Ok, yes, I’m not the most consistent blogger, but in my defense… not that many read it anyway, so what’s the harm. 😉
That said, I promise in all kinds of ways that I’ll try and be a little more consistent about it… then again, I think I’ve said that before too…
Topic of this post: Health Care!
Everyone’s favorite topic right?
My latest encounter with the US medical “circus” was shortly after our trip to Colorado. I’m going to cut a very long story short, cause well… it’s not that interesting.
What happened is that two or three days after we got home my back completely gave out on me when I was pulling my pants up after a refreshing visit to the toilet, and I physically couldn’t stand up as crippling pain went through my back when I tried to support my own weight. This lasted for roughly 3 days before I could slowly start moving around a little bit, though bending at all and sitting was completely out of the question.
Not having a doctor of my own at the time, I consulted with my excellent doctor cousin through Facebook and got to the conclusion that my muscles were merely strained beyond their ability and needed some rest. This theory was perfectly acceptable until my hip and, well, butt started getting increasingly numb. That bothered me… a lot.
And here comes my first observation regarding the way you yanks have organized your health care options: PrimaCare and similar clinics are completely and utterly useless for anything except a drippy nose.
I went there and left more confused than when I went in; they gave me a pain shot, even though I said I wasn’t in significant pain anymore and gave me a steroid shot in my ass cheek (the one that wasn’t numb), took $100 off of me and sent me on my way. Whenever I told this to a real doctor after that, they rolled their eyes and laughed a little, so at least I was justified in my dissatisfaction with the care provided.
Now, about a day after wasting money there (and trust me, I’ll never go again), we went to the ER. My numbness was increasing and la di da, I was stressing out and didn’t like it. Long story short, they did an MRI and found a couple of bulging/herniated discs, assumed that was it, gave me a steroid pack, charged me a butt load of money and sent me on my way.
And here comes my second observation regarding the way you yanks have organized your health care options:
Presbyterian Hospital of Dallas has an extremely good ER facility, and going to the ER is stupidly pricey even with insurance!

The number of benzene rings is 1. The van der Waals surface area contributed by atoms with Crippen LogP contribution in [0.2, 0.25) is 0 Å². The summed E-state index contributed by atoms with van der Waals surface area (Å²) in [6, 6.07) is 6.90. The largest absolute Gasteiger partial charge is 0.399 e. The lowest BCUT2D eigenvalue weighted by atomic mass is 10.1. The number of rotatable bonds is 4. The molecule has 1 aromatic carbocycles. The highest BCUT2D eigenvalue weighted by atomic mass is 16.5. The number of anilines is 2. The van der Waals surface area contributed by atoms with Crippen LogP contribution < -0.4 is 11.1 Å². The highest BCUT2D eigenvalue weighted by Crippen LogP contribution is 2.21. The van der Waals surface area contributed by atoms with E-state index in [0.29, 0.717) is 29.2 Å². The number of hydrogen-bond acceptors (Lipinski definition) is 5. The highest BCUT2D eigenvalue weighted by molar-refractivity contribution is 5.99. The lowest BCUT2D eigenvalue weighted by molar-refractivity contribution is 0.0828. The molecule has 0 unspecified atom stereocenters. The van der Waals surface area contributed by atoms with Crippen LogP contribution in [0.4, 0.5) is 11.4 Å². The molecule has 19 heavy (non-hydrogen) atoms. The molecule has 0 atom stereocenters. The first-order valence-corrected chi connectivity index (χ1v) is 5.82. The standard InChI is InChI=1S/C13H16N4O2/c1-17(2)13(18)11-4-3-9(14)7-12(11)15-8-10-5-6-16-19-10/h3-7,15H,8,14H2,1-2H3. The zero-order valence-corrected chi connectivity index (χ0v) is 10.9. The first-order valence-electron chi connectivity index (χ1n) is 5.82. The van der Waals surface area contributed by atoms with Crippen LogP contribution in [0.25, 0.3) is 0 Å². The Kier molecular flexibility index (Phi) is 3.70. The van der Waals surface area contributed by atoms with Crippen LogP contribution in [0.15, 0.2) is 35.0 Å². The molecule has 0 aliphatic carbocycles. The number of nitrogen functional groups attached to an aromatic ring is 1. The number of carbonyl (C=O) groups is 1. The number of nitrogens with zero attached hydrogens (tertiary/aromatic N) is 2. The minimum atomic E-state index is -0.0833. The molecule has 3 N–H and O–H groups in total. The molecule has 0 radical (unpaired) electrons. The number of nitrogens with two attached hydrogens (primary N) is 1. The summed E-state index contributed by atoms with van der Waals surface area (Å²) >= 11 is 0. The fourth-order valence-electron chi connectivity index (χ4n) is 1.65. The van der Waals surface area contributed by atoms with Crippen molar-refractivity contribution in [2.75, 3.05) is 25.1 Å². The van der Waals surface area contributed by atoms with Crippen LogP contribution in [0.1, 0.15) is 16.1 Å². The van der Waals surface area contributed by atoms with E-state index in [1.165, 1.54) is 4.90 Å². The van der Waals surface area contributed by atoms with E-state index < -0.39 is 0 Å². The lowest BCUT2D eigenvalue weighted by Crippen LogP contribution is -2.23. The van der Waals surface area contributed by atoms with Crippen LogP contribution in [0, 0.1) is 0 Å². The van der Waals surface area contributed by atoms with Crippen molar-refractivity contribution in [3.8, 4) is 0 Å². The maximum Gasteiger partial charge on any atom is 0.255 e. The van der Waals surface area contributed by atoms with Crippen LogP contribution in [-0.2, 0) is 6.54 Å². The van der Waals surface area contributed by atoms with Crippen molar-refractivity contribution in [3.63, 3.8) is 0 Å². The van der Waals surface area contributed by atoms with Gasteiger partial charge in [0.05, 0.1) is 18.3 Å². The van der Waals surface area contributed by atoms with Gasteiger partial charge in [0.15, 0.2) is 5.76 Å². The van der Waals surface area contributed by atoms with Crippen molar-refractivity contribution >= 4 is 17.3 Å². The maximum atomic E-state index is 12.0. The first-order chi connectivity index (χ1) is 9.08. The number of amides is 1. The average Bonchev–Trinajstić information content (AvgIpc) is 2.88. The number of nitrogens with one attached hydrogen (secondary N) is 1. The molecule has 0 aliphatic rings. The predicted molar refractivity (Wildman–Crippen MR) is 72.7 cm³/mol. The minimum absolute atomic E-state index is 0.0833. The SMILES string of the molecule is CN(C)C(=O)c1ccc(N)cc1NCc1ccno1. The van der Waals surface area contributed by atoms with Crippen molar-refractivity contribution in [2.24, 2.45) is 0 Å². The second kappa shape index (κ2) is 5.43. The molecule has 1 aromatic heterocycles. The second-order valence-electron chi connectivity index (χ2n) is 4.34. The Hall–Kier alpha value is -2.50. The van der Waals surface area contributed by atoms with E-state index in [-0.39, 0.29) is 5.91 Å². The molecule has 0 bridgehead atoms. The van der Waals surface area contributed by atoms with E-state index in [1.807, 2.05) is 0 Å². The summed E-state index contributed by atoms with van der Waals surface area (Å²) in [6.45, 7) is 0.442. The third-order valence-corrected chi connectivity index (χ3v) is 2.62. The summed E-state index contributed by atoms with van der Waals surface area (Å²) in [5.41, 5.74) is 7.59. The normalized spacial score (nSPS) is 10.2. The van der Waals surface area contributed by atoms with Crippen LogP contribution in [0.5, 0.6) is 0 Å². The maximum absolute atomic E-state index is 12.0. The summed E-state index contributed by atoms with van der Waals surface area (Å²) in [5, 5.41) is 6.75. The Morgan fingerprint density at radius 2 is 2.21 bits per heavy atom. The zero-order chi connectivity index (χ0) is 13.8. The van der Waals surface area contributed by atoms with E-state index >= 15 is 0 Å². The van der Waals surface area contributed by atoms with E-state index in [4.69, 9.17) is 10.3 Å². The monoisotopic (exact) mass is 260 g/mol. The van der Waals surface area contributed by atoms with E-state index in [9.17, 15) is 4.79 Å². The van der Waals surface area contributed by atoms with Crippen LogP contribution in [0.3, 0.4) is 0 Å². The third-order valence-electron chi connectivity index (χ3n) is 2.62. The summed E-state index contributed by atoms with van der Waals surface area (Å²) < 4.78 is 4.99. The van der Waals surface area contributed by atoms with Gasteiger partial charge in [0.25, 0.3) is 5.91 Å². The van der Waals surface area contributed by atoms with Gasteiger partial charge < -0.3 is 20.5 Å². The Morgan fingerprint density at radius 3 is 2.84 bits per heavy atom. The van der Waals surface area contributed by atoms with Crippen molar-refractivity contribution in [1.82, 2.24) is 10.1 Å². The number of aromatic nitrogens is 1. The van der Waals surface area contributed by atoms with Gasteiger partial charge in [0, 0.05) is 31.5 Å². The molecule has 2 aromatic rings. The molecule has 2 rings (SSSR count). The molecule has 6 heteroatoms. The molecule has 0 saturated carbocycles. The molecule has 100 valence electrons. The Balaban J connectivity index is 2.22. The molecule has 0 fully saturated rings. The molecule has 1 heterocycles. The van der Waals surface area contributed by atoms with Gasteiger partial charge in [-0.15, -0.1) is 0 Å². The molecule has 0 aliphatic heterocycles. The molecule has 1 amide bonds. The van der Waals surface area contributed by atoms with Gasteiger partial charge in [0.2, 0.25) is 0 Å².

Now, this is already getting long, so to cut it short, I’ve also been to a Neuro-Surgeon and a Neurologist and had some blood work done; several physicals and an MRI later the conclusion is clear: “We have no idea what happened to you, but everything looks good, despite your herniated back (it really isn’t that big a deal I found out after looking at bad ones online) so it probably won’t happen again.”
That conclusion is a little frustrating for a couple of reasons. A) I can be a little bit of a hypochondriac at times, primarily when I don’t understand or don’t know what’s wrong with me. B) My back still hurts, 8-9 months later.
That being said, it is slowly getting less and less painful, and doesn’t bother me that much in everyday life anymore, and it looks like I’ll be getting some physiotherapy to “therapatize” my body and safely build up some core muscles that are clearly needed.
All that said though, apparently my kidneys are amazing and my back is strong as a bull…. part from the obvious hiccup here. 😉
Now, when I first started this blog, I wrote that I wanted it to share my experiences and thoughts, and I suppose this is the part where the thoughts come in. And yes, I know you’re all tired of hearing it, and Dianne, Mom :), I know you disagree with me, but here goes: As great as the level of care that’s available is, and as thorough as the doctors are (literally, 90% of the things people go to the doctor for here would get the answer “take a week off work and eat some painkillers” in Norway), the system seems horribly flawed. The costs involved, even with health insurance covering most of it, are astounding.
I recently got a bill for 4 different blood tests, checking my cholesterol and a couple of other things. Apparently this is worth $306.50… Let me just repeat that once more for dramatic effect (and really, I want you to emphasize this when you read it, like.. say it out loud with disdain in your voice) …$306.50.
That’s INSANE! What’s wrong with you people?! Why do you accept that?!?! When I was still back in Norway trying to get all of my things together for the Visa application, I had to have a few blood tests done for my medical exam, I walked into a hospital, no appointment of course, handed over a piece of paper, and a nurse, as Nordic as they come, drew my blood, very carefully might I add, and told me I was done. I figured this was something I had to pay for, being an entirely private thing that in all fairness, was unnecessary, at least seen from the position of the Norwegian health care system, but no, it was free of charge.
Yes, I do realize we pay for it with our taxes, and yes, I know at least half of the US population thinks that means I’ll be euthanized when I turn 43, but really, it’s not that bad, and I can assure you this: no one pays $306.50 for some blood tests.
Other than doctors on occasion being *too* thorough though, and most services being obscenely overpriced, I will say this: once you find the good doctors, they are extremely skilled at what they do, and the level of care is immaculate… as long as those dollars keep coming.
Next time, on Rediscovering Vinland: A Viking and a Cajun gets married!